The dairy farms selected for this study were customers of the ambulatory veterinary hospital of the University of Zürich that services the canton of Zürich and the surrounding region. The average herd size in the study region is 20–30 cows, and the most common dairy cow is the Swiss Brown. Clinical mastitis diagnosis was performed by the veterinarian in charge according to a standardized procedure. Milk samples were submitted to the routine mastitis diagnostic laboratory of the Institute for Food Safety and Hygiene in Zürich.

Milk samples were cultured according to standard procedures (12). Strains were identified using the Christie–Atkins–Munch-Petersen (CAMP) test as described by Munch-Petersen et al. (13), followed by an esculin hydrolysis (ESC) test. Briefly, a single colony was inoculated into an esculin broth medium (BioRad, Cressier, Switzerland) and incubated at 37°C for 24 h. After incubation, fluorescence was examined using an ultraviolet light source. Loss of fluorescence was interpreted as an ESC positive result. A Streptococcus agalactiae strain was used as an ESC negative control.

Species identification was confirmed by matrix-assisted laser desorption/ionization time of flight (MALDI-TOF) spectrometry (Bruker BioSpin AG, Fällanden, Switzerland) according to manufacturer's instructions. All S. uberis strains were cultured on sheep blood agar plates (24 h at 37°C), transferred into a glycerol freezing media and stored at −80°C until further processing.

Over a 1-year period (January 2017–January 2018), a total of 153 S. uberis strains were collected. Table S1 provides an overview of the strains used in this study.

DNA Extraction

DNA isolation was performed after 24 h incubation in Brain-Heart-Infusion (BHI) medium at 37°C using the GenElute Bacterial DNA Kit supplied by SIGMA-ALDRICH (Darmstadt, Germany) following the manufacturer's instructions. A Nanodrop ND-1000 UV/Vis spectrophotometer (NanoDrop Technologies, Wilmington, DE) was used to determine the concentration of nucleic acids in the extractions.

Multi Locus Sequence Typing (MLST)

MLST was performed using the GoTaq PCR system (Promega AG, Dübendorf, Switzerland) as well as primers and cycling conditions previously described by Coffey et al. (14). Briefly, target regions of arcC, ddl, gki, recP, tdk, tpi, and yqiL were amplified, PCR product purification as well as subsequent sequencing were outsourced (Microsynth, Balgach, Switzerland). Due to poor sequencing results a new forward primer was created for one of the seven housekeeping genes: yqiL fw new (5′-GGA TAC TCA TCT TGT GAG ACG ATT AAA GG-3′). Reverse primer and cycling conditions remained unchanged. Sequence data analysis was performed using CLC Main Workbench 8.0.1. The allelic profile of each strain was identified and, where possible, strains were assigned to sequence types (ST) using the PubMLST sequence and profile definitions database ( Currently unidentified alleles of each housekeeping gene as well as unknown allelic profiles were submitted to the database and new sequence types (ST) were generated. Data was visualized using the platform independent JAVA software phyloviz 2.0 and the goeBURST algorithm (15).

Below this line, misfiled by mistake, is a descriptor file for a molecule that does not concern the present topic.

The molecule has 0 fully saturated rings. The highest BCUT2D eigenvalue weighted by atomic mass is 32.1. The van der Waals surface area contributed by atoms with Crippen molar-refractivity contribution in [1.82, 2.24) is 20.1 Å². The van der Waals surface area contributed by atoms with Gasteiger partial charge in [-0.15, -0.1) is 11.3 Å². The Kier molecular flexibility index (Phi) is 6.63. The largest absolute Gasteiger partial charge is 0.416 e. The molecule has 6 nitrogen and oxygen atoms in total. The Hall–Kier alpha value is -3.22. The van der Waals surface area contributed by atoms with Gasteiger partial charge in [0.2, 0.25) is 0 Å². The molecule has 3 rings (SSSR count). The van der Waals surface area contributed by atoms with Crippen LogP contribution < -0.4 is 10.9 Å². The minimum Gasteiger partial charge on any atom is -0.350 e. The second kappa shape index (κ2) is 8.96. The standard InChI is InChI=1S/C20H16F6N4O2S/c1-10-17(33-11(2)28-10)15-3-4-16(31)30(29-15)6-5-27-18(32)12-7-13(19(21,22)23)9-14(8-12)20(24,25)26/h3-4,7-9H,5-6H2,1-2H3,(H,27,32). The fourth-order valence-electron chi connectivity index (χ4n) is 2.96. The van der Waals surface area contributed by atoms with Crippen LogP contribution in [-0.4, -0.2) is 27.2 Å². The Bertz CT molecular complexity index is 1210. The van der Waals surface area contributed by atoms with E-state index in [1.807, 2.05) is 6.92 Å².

Antimicrobial Susceptibility Testing

Minimum inhibitory concentrations (MIC) of various antimicrobial agents were determined by the microdilution assay using the MICRONAUT-S Mastitis 3 system (MERLIN, Bornheim-Hersel, Germany) according to manufacturer's instructions. The test system included the following antimicrobial agents: penicillin, ampicillin, cefazolin, cefoperazone, cefquinome, oxacillin, pirlimycin, erythromycin, marbofloxacin, amoxicillin/clavulanic acid, and kanamycin/cephalexin,

The MIC50 and MIC90 values (MICs at which at least 50 and 90% of the isolates in a test population are inhibited, respectively) were determined.


In total, 153 S. uberis strains were isolated from milk samples originating from 54 herds, with the majority (87%) of the farms located in the canton of Zurich. Twenty-six (48%) of the 54 herds were sampled more than once with every sample deriving from a new case of mastitis diagnosed by the veterinarian in charge. Acute mastitis was diagnosed in 68 cases, subclinical in 17, and chronic mastitis in 14 cases, respectively. For 54 cases, the type of mastitis was unspecified (Table S1).

MLST identified 96 different alleles among the seven gene fragments, whereof 21 were found for the first time in this study. Between one and six new alleles per housekeeping gene were detected among the 153 S. uberis isolates. The highest number of new alleles was detected for tdk with six new alleles, and ydiL with five new alleles, respectively (Table S1). The nucleotide sequences of the novel alleles are registered in the S. uberis MLST sequence and profile definitions database ( and can be accessed for each locus using the allele IDs listed in Table S1.

Based on the allelic profiles, 152 strains were assigned to 103 different STs, whereof 91 (88.3%) were newly described STs. One isolate (SU162) did not generate an amplification product for the locus yqiL and was therefore not assigned an ST.